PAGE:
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Reviewed by the Faculty of Harvard Medical School

Exercises For Easier Delivery

Kegel exercises, or pelvic floor exercises, are a simple technique for toning the muscles in the vaginal and perineal area, strengthening them in preparation for delivery. Some people believe that doing Kegels allows the vagina to regain its previous shape and muscle tone more quickly after birth. Kegels also help build the ischiocavernosus muscles surrounding the vagina and the levator ani muscles around the rectum and may help prevent urinary and bowel incontinence associated with pregnancy.

Perineum labeled

Kegel exercises consist of pulling in and tensing the muscles around your vagina and anus, as if you were stopping the flow of urine. Hold this position as long as you can without straining. Relax and repeat 25 times or more each day.

Kegels are easiest to do sitting down, but once you feel more comfortable doing them, you can perform this exercise standing or walking. You should start this exercise as soon as you can after delivery to help heal and strengthen the affected muscles.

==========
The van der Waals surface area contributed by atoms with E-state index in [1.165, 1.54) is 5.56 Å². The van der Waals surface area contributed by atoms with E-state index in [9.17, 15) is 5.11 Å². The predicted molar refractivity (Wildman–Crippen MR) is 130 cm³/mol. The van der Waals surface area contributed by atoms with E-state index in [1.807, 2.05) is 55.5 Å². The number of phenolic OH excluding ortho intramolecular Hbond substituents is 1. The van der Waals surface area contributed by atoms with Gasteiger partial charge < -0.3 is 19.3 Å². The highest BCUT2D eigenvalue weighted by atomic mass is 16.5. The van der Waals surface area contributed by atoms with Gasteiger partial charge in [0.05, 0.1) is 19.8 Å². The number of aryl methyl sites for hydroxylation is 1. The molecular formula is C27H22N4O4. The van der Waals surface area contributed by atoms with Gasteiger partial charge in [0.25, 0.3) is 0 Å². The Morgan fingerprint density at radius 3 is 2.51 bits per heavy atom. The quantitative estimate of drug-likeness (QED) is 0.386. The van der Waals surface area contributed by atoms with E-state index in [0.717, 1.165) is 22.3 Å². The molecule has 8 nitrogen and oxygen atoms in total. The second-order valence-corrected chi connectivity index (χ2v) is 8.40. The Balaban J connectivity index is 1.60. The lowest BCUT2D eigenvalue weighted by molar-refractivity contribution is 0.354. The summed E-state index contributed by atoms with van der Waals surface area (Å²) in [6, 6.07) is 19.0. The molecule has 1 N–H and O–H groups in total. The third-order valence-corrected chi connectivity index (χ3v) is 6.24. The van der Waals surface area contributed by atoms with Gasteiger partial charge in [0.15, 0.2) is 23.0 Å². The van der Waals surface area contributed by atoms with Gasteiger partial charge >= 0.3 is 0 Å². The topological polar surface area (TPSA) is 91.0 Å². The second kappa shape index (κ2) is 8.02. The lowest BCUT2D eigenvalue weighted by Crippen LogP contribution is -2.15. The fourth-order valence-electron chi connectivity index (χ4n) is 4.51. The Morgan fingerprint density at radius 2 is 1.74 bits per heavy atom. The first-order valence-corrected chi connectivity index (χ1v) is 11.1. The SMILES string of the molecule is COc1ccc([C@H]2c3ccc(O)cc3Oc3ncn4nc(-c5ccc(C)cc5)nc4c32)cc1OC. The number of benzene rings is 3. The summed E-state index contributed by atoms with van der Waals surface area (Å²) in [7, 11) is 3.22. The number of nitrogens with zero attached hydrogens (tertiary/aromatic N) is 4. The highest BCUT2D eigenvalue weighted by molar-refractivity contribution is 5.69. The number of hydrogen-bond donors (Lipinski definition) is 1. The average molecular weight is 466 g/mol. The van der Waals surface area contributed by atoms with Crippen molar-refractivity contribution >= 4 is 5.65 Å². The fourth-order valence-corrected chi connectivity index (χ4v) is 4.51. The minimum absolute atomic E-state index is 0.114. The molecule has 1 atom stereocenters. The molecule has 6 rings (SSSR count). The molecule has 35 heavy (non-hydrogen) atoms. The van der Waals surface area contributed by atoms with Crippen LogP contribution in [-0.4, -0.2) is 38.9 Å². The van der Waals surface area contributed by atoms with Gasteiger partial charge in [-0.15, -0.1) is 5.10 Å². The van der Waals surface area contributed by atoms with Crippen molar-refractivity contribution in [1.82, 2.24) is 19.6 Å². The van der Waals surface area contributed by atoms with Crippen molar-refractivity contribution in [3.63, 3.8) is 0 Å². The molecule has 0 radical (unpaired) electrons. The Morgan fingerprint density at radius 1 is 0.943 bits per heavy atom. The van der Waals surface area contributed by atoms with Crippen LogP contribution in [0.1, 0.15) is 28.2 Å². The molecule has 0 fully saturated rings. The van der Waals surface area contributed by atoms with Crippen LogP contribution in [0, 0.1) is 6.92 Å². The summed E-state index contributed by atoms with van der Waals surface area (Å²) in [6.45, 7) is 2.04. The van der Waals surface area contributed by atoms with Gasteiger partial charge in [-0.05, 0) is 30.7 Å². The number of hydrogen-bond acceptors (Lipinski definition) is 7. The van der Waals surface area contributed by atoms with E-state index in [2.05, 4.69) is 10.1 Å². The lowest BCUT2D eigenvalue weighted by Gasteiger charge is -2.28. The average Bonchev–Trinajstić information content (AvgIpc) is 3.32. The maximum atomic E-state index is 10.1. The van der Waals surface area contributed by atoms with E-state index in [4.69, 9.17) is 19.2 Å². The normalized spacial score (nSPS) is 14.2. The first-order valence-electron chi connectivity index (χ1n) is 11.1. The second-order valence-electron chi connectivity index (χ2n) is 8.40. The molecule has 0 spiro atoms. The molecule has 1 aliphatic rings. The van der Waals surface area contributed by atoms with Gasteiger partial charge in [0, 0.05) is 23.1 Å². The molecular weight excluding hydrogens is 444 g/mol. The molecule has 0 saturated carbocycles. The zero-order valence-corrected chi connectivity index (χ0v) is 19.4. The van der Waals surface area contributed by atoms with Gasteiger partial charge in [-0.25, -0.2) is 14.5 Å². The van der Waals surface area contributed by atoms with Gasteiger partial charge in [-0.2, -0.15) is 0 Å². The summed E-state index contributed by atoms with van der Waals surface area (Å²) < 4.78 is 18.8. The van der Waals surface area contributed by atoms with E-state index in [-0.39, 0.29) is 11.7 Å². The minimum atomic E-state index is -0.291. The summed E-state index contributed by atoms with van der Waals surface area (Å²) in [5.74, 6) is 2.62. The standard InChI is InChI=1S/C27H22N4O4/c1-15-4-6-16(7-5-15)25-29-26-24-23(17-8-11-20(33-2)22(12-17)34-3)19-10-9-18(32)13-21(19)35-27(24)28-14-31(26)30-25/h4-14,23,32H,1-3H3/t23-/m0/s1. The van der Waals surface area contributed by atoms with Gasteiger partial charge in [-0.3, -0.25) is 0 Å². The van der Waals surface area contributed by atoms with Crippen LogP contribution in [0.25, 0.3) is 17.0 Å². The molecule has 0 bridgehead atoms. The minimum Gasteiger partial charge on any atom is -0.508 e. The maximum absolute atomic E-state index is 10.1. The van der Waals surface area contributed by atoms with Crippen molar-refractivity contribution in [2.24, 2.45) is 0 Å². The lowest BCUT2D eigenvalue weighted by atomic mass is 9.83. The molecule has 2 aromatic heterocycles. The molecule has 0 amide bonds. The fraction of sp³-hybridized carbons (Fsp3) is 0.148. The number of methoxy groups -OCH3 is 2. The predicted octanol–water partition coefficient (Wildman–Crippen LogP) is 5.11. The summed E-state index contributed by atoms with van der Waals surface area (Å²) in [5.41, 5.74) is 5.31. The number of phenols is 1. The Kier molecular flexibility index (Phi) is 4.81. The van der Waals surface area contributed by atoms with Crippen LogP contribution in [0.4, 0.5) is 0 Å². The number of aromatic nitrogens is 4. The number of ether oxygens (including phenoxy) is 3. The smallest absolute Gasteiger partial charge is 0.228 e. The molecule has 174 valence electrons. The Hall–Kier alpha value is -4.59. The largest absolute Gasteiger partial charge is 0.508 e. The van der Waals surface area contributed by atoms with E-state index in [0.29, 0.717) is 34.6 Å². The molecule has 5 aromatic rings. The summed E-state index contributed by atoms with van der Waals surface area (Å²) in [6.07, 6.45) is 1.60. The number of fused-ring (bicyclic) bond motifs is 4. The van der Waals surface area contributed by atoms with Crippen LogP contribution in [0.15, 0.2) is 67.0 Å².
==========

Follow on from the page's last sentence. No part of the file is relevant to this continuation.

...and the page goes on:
Another pelvic exercise, the pelvic tilt, can help strengthen the abdominal and back muscles and prevent backache during pregnancy and after delivery. This exercise can be done when kneeling on hands and knees, with the back flexed but not arched. Buttocks are pulled under and forward, and the position is held for five seconds. You can also do this exercise in a standing position by rolling the hips and buttocks forward as if trying to lift the fetus up toward the chest and then holding for five seconds. You should do pelvic tilts three to five times daily.

Last updated July 1, 2009




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